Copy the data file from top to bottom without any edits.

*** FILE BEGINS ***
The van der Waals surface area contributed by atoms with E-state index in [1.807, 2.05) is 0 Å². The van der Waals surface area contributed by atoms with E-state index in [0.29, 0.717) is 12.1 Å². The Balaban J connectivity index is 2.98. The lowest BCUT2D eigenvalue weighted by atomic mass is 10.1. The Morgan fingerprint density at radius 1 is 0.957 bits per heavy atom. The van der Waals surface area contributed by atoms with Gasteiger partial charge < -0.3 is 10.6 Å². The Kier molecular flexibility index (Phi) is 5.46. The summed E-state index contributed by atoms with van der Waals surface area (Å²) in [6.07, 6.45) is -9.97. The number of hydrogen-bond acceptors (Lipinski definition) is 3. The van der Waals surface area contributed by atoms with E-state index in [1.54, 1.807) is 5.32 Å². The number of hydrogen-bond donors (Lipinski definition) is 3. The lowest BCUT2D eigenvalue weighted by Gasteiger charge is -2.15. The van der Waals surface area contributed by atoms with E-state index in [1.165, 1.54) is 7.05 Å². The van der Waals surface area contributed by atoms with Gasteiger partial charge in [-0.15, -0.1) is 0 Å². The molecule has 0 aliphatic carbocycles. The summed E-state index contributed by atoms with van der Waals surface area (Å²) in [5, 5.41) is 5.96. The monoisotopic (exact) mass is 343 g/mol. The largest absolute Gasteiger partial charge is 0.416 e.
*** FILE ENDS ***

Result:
The van der Waals surface area contributed by atoms with E-state index in [1.807, 2.05) is 0 Å². The van der Waals surface area contributed by atoms with E-state index in [0.29, 0.717) is 12.1 Å². The Balaban J connectivity index is 2.98. The lowest BCUT2D eigenvalue weighted by atomic mass is 10.1. The Morgan fingerprint density at radius 1 is 0.957 bits per heavy atom. The van der Waals surface area contributed by atoms with Gasteiger partial charge < -0.3 is 10.6 Å². The Kier molecular flexibility index (Phi) is 5.46. The summed E-state index contributed by atoms with van der Waals surface area (Å²) in [6.07, 6.45) is -9.97. The number of hydrogen-bond acceptors (Lipinski definition) is 3. The van der Waals surface area contributed by atoms with E-state index in [1.54, 1.807) is 5.32 Å². The number of hydrogen-bond donors (Lipinski definition) is 3. The lowest BCUT2D eigenvalue weighted by Gasteiger charge is -2.15. The van der Waals surface area contributed by atoms with E-state index in [1.165, 1.54) is 7.05 Å². The van der Waals surface area contributed by atoms with Gasteiger partial charge in [-0.15, -0.1) is 0 Å². The molecule has 0 aliphatic carbocycles. The summed E-state index contributed by atoms with van der Waals surface area (Å²) in [5, 5.41) is 5.96. The monoisotopic (exact) mass is 343 g/mol. The largest absolute Gasteiger partial charge is 0.416 e.